|Investigators and law enforcement officials set up “bait houses” and responded to online ads to lure the contractors.|
Two of those arrested were registered sex offenders, and a third had a felony conviction for statutory rape, according to the CSLB.
Nevada: The Nevada State Contractors Board sting resulted in 10 citations to suspected unlicensed contractors.
“Unlicensed contracting is a serious issue impacting states across the nation,” said Margi A. Grein, the board’s executive officer. “Of utmost concern is the health and safety of the public, who place their trust in individuals falsely claiming to be qualified and licensed by the state.”
Oregon: The Oregon Construction Contractors Board (CCB) conducted two undercover sting operations in the Salem and Bend areas. CCB field investigators wrote a total of 28 field proposed orders for bidding and advertising construction work and issued one warning, officials said.
“Oregon’s commitment to protecting consumers and level the playing field for legitimate contractors is critical in the agency’s mission,” says Craig P. Smith, CCB Administrator. “We want consumers to be aware that bulletin boards like craigslist.org do not monitor or verify postings for construction activities are from legitimately licensed contractors.”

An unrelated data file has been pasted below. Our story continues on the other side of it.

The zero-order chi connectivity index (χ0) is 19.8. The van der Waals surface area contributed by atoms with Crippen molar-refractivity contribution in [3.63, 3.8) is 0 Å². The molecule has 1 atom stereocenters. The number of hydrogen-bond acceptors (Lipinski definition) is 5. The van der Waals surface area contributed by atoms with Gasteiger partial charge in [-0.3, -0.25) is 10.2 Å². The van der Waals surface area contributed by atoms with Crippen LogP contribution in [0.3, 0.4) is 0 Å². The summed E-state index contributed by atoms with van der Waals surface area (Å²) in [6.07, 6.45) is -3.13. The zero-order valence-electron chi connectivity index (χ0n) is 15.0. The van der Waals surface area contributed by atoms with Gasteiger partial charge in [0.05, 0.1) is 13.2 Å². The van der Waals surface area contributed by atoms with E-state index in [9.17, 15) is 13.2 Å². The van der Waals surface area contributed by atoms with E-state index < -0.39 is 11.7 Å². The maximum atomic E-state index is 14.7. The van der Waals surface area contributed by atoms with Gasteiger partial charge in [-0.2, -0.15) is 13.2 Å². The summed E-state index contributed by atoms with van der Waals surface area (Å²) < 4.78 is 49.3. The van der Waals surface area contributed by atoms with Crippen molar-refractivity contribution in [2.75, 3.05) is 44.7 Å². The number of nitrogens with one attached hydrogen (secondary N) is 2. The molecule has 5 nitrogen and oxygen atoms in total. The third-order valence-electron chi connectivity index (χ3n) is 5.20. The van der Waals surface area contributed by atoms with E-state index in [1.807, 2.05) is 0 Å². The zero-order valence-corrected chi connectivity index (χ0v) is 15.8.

Rhode Island: The Rhode Island Contractors’ Registration and Licensing Board issued six violations: four to non-registered contractors, one to a non-registered subcontractor, and one for failing to have workers’ compensation insurance in effect while hiring employees.
All violations resulted in tickets being issued with fines for performing work illegally, according to George Whalen, the agency’s executive director.
South Carolina: The South Carolina Office of Investigations and Enforcement (OIE) and the South Carolina Residential Builders Commission reviewed more than 200 Internet listings and patrolled home-center parking lots across the state to find contractors advertising a variety of building services requiring state licensure.
As a result, OIE opened 60 cases for unlicensed practice and practice beyond the scope of licensure. Another 10 cases are pending review.
“What we found in just one day further emphasizes our message that consumers need to be on alert any time they hire someone to do work to their homes,” said Janet Baumberger, administrator, Residential Builders Commission. “Make sure they are licensed by the state licensing board, and never pay the full cost of the work upfront.”
Utah: The Utah Division of Occupational and Professional Licensing (DOPL) issued 21 citations in its sting efforts.
“Based on the numerous high ticket bids received by our decoy homeowners, the public needs to make sure they work with licensed professionals to ensure your rights are protected under state law if the deal goes south,” said Mark Steinagel, DOPL Division director.
“Otherwise, you may end up paying twice for the same job when the phony contractor fails to deliver.”